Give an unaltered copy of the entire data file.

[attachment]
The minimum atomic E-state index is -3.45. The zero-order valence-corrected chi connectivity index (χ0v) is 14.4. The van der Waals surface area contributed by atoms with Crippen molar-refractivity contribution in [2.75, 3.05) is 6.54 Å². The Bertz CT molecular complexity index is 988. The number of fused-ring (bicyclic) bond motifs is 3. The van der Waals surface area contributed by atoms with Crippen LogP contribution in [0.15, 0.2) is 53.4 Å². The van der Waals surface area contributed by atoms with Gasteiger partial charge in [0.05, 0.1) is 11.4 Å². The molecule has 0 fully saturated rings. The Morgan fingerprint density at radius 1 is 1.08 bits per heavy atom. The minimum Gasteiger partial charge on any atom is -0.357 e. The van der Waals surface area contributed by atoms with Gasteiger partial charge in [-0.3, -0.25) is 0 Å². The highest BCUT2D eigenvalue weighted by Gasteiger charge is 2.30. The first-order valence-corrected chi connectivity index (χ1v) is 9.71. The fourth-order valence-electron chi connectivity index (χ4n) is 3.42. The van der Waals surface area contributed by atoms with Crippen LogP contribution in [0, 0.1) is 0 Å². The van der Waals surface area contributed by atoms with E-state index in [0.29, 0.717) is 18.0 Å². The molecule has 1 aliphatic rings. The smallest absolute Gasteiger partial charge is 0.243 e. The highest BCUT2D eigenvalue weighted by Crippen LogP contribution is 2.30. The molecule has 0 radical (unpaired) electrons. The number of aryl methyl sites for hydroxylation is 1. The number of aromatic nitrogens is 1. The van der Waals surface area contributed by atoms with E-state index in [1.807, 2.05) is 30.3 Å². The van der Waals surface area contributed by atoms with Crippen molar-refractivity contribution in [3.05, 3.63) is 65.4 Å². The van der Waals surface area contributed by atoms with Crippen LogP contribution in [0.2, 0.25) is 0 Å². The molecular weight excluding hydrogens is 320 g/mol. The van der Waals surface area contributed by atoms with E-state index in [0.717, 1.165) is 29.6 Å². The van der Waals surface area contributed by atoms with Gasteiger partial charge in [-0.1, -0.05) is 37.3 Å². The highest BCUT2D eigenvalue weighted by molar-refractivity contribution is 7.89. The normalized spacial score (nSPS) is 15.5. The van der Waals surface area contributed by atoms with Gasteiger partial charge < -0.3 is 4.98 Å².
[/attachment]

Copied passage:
The minimum atomic E-state index is -3.45. The zero-order valence-corrected chi connectivity index (χ0v) is 14.4. The van der Waals surface area contributed by atoms with Crippen molar-refractivity contribution in [2.75, 3.05) is 6.54 Å². The Bertz CT molecular complexity index is 988. The number of fused-ring (bicyclic) bond motifs is 3. The van der Waals surface area contributed by atoms with Crippen LogP contribution in [0.15, 0.2) is 53.4 Å². The van der Waals surface area contributed by atoms with Gasteiger partial charge in [0.05, 0.1) is 11.4 Å². The molecule has 0 fully saturated rings. The Morgan fingerprint density at radius 1 is 1.08 bits per heavy atom. The minimum Gasteiger partial charge on any atom is -0.357 e. The van der Waals surface area contributed by atoms with Gasteiger partial charge in [-0.3, -0.25) is 0 Å². The highest BCUT2D eigenvalue weighted by Gasteiger charge is 2.30. The first-order valence-corrected chi connectivity index (χ1v) is 9.71. The fourth-order valence-electron chi connectivity index (χ4n) is 3.42. The van der Waals surface area contributed by atoms with Crippen LogP contribution in [0, 0.1) is 0 Å². The van der Waals surface area contributed by atoms with E-state index in [0.29, 0.717) is 18.0 Å². The molecule has 1 aliphatic rings. The smallest absolute Gasteiger partial charge is 0.243 e. The highest BCUT2D eigenvalue weighted by Crippen LogP contribution is 2.30. The molecule has 0 radical (unpaired) electrons. The number of aryl methyl sites for hydroxylation is 1. The number of aromatic nitrogens is 1. The van der Waals surface area contributed by atoms with E-state index in [1.807, 2.05) is 30.3 Å². The van der Waals surface area contributed by atoms with Crippen molar-refractivity contribution in [3.05, 3.63) is 65.4 Å². The van der Waals surface area contributed by atoms with Crippen LogP contribution in [0.2, 0.25) is 0 Å². The molecular weight excluding hydrogens is 320 g/mol. The van der Waals surface area contributed by atoms with E-state index in [0.717, 1.165) is 29.6 Å². The van der Waals surface area contributed by atoms with Gasteiger partial charge in [-0.1, -0.05) is 37.3 Å². The highest BCUT2D eigenvalue weighted by molar-refractivity contribution is 7.89. The normalized spacial score (nSPS) is 15.5. The van der Waals surface area contributed by atoms with Gasteiger partial charge < -0.3 is 4.98 Å².